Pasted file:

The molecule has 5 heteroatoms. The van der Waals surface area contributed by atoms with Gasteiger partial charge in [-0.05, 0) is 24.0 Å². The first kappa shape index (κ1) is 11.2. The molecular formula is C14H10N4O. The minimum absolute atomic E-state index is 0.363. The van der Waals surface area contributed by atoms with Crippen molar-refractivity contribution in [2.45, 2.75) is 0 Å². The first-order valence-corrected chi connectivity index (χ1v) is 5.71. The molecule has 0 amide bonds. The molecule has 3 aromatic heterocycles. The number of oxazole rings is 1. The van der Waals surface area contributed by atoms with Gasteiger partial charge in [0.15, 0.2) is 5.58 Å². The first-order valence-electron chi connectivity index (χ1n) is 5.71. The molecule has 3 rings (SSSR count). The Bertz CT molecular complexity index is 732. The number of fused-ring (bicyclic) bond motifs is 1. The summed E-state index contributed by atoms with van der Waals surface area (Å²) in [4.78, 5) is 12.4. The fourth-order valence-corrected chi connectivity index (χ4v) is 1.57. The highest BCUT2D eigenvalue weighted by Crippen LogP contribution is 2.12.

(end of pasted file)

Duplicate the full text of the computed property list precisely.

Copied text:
The molecule has 5 heteroatoms. The van der Waals surface area contributed by atoms with Gasteiger partial charge in [-0.05, 0) is 24.0 Å². The first kappa shape index (κ1) is 11.2. The molecular formula is C14H10N4O. The minimum absolute atomic E-state index is 0.363. The van der Waals surface area contributed by atoms with Crippen molar-refractivity contribution in [2.45, 2.75) is 0 Å². The first-order valence-corrected chi connectivity index (χ1v) is 5.71. The molecule has 0 amide bonds. The molecule has 3 aromatic heterocycles. The number of oxazole rings is 1. The van der Waals surface area contributed by atoms with Gasteiger partial charge in [0.15, 0.2) is 5.58 Å². The first-order valence-electron chi connectivity index (χ1n) is 5.71. The molecule has 3 rings (SSSR count). The Bertz CT molecular complexity index is 732. The number of fused-ring (bicyclic) bond motifs is 1. The summed E-state index contributed by atoms with van der Waals surface area (Å²) in [4.78, 5) is 12.4. The fourth-order valence-corrected chi connectivity index (χ4v) is 1.57. The highest BCUT2D eigenvalue weighted by Crippen LogP contribution is 2.12.